Food & Wine’s Best New Chef Nate Appleman Talks Italian Food

ApplemanAfter his sweeping meatball madness win at the Aspen Food & Wine Classic’s Best New Chefs Dinner, chef Nate Appleman recently sat down with San Francisco’s Grub Street to talk food and business – as well as those pesky winning meatballs. Appleman is an Ohio native who manages two Italian restaurants in the San Francisco area, A16 and SPQR, and already has a James Beard Rising Star Chef award under his belt.

A few of my fave tidbits from his interview:

Q: Speaking of food both more refined and less: At the Food & Wine Best New Chefs dinner, many of your fellow honorees were cooking far more ambitious food than you were. Chris Kostow was cooking a layered roasted-corn custard, for example. But there you were serving meatballs. Is this a testament to what we’re eating today?
A: Food & Wine picked the meatballs from a couple of options I sent them, but I was more than happy to serve them. They kind of put us on the map five years ago. But I feel like it’s a testament to what we’re going to be eating for a long time. Look at the Cheesecake Factory: That place prints money. Why? Because people like cheesecake. People are going to be eating cheesecake until the end of time. I can’t necessarily say that people are going to be eating foams till the end of time. But I do know for certain that taste in America, and the eating habits of Americans, are for the most part simple. I’m serving just a meatball on a plate.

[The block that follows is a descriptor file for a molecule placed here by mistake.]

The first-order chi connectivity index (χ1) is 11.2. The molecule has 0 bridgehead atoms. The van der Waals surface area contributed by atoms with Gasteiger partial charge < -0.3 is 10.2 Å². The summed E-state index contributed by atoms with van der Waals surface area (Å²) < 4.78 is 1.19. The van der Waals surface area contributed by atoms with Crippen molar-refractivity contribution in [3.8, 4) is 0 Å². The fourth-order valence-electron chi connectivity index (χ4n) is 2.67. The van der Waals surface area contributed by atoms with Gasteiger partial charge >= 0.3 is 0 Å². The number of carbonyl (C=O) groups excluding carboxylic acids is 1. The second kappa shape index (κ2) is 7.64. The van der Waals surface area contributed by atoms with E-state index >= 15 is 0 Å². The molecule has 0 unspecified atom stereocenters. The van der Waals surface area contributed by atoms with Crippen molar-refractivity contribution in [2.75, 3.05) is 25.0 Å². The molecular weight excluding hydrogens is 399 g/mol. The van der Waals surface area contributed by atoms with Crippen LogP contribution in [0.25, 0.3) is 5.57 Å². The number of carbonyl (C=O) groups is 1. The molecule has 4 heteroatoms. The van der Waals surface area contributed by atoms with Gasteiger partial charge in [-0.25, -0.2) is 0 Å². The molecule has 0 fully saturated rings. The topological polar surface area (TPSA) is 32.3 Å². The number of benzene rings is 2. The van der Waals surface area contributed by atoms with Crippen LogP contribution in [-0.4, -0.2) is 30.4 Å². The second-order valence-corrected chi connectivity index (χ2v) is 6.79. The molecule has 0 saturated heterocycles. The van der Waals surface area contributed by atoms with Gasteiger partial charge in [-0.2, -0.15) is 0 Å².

Q: Looking at your menus, Mario Batali comes to mind. And looking at your awards, you’re following in the footsteps of David Chang. Do you want to be as famous as these chefs?
A: What Batali has done for for Italian food in America is like the greatest thing that’s ever happened. Batali opening Po and Babbo — that set everyone on the trend of Italian food, I think. [As for me,] I would love a small empire. Do I want to be hugely famous? Absolutely not. But I want to keep spreading the word about what we’re doing. It’s not only about food. It’s the way we treat our employees. I want to keep those same things intact as we grow. I don’t want to grow too big to the point where we can’t do that.

You can read the rest of Nate’s interview with SF’s Grub Street here, as well as his recent Q&A with Slashfood here.

[Editor’s Note: Just after we posted this, Nate announced his departure from A16 and SPQR. Is he NYC-bound?]

~Jennifer Heigl

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